Category Archives: Uncategorized

Celebrating PreService Teacher Questions

This week the @oueducation students in my technology integration course took over the #OklaEd Chat. I moderated but a lot of my students attended and asked so many questions. They are hungry to know more about being a teacher and twitter provided a good forum to get those questions out and facilitate class discussion.

How did we pick the questions?

We used tricider to have all questions suggested and then we used the top 7 (we combined a few to get most of the questions out)  Tricider is a tool for brainstorming that I learned through some of my work with ISTE.  it worked well in this context. Students put up their questions and then had a few days to vote on top questions.  The key to using tricider is time to vote and formulate orginal ideas – and those two times being separate.

Here is our tricider page:   http://www.tricider.com/admin/2U6wQfYb9mN/8ImVNecpgeP

The OklaEd Chat

The chat was frenetic..so many side questions.  Our students had a bunch of questions, and wanted them answered – and Oklahoma educators were great at doing that.  To see the actual chat transcript visit:  https://www.participate.com/transcripts/oklaed/5e8404ef-1988-4c62-98df-1c31b225c885

Also it was featured on OklaSaid by Scott Haselwood and Erin Barnes.  This podcast dives deeper into the issues.  http://teachingfromhere.com/podcast/episode-37-future-teachers-want-to-know/ 

In addition, we did a follow up activity that was a bust at first, but now has seemed to be valuable for those that got replies – I created a @Flipgrid for our students to post questions and then to have teachers answered. I had a few rock stars that answered a bunch, and they made it work.. but overall it was a bit of a bust because teachers are busy and I did not have that many answers.

https://flipgrid.com/32585d

I loved how the flipgrid showed a little picture of who had replied.

So here is what I learned from this experiment.

  1. Giving students forums to ask “real life” teachers questions is great and necessary.
  2. Find a group to get more engaged in answering – if I did this again – i would get up front agreement and not spring it on them.  (ie.. maybe a graduate class or a teacher organization).
  3. I got several several alumni to engage – which was great and helped me to foster greater alumni connections (which can be important for placement, recruiting, and to support projects as well as the alumni themselves).
  4.  Pay attention to the questions preservice teachers ask, it tells us a lot about their fears and what we project.  Most students asked about work life balance, workload, and getting a job.  This is what is on their radar and we should consider this in student teaching and first year supports. And also know that they are hearing how terrible teaching is, we need to celebrate the great parts of the job, like #TeachLikeMe and other movements.
  5. I got replies from all over the country, even people I did not know. I love how supportive the teacher community is.. but I wonder if my students get that just yet.
  6. I need to better define student roles and have them do more of the leg work in the future..  I still moderated with student created questions/tiles  but I think next time, it will be better to have a committee of students to run it.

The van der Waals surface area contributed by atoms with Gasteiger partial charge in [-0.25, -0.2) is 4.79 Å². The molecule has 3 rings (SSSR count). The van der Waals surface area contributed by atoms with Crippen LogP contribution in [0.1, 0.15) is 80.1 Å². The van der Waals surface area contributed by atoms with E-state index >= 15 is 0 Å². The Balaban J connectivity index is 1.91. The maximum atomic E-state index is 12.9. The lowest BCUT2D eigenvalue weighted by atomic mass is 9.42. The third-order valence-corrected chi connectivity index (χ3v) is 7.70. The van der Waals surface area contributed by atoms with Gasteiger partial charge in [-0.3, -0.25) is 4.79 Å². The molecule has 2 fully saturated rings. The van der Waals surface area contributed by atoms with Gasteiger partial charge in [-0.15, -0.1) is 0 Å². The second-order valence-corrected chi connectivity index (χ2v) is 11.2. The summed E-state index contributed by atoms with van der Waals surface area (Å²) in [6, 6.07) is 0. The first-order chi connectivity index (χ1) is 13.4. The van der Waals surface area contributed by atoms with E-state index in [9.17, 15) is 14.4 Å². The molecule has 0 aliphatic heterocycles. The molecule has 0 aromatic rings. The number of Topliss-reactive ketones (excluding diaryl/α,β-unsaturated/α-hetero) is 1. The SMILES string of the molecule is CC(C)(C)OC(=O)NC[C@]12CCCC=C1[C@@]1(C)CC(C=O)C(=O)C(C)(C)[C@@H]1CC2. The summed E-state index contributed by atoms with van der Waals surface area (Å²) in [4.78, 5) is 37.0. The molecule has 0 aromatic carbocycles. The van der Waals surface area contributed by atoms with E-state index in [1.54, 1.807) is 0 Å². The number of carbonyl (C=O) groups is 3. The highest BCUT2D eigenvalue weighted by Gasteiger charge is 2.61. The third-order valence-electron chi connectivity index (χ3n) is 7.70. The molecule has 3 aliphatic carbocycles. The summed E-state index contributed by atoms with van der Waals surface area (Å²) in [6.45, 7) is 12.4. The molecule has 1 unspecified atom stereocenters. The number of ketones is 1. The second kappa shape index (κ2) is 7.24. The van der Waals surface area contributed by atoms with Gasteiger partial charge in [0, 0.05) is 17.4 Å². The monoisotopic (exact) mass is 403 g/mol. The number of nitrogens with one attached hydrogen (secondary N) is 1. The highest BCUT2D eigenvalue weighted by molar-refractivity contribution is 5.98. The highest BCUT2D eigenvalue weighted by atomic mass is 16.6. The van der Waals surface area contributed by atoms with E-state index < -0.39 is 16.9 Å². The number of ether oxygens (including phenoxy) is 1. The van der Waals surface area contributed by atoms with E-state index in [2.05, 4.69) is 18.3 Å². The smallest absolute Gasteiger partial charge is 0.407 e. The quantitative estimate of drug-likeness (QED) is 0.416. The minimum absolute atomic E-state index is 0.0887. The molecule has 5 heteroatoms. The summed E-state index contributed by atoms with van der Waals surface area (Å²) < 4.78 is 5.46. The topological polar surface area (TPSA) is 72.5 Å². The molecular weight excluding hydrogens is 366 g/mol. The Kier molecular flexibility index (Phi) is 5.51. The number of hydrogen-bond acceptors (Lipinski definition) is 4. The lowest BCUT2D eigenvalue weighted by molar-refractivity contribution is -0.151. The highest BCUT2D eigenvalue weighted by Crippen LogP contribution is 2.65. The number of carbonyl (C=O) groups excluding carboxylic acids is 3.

7. The class discussions after the chat were great. We shifted through answers that concerned them…(like stay away from Pinterest) and helped make sense of them.  It was a valuable discussion for students who participated and who did not.

Not all of the students appreciated it, but those that “got it” really made great direct connections to teachers. I have to remind myself that not all students are developmentally ready to truly participate in the teacher community – but that for those that are, its a wonderful experience.  For many others, it is an early exposure to the field and teaching community and as they grow, they will know places to find it in the future.

For the future, I may reach out and see if we can do this as part of the #TeachLikeMe movement in spring.   This would be a great way to involve Preservice teachers in the recruitment of future teachers and give #TeachLikeMe involved teachers a way to communicate their message.

 

 

 

Updated Map for Teachers Leaving Oklahoma

I continue to work on my research about Oklahoma Teacher Flight.  You may remember the survey that is available at http://bit.ly/okteacherflight 

I am preparing to present my Research Findings on Thursday, October 5th at the Rocky Mountain Educational Research Association Annual Meeting in Lawton Oklahoma.  http://www.cameron.edu/rockymountain

As I am working on my data, I created another map showing where teachers left.  It is embedded below. Click on a marker to see where they came from (Oklahoma Town) is the label and the marker location is marking their new home.  Data also shows their difference in Salary.

All teachers that responded that stayed in education are making more money than they did in Oklahoma.  (I removed one response where they were now a graduate student) I had 240 of the 250 provide full salary information in a usable form.  (The ones that were not excluded, provided most information but either were those that said they could not remember what they made in Oklahoma or provided non comparable amounts – ie.. I made 2,000 after taxes in Oklahoma but now make 56,000 etc.. ) I coded those 10 as not sure or non compatible amounts.

For the 240 respondents that gave salary information for both Oklahoma and their new jobs.  Just looking at base salary, no extra duties, it amounts a total difference of $4,582,626.00!!!!!!! (an average of around 19,000 per teacher!)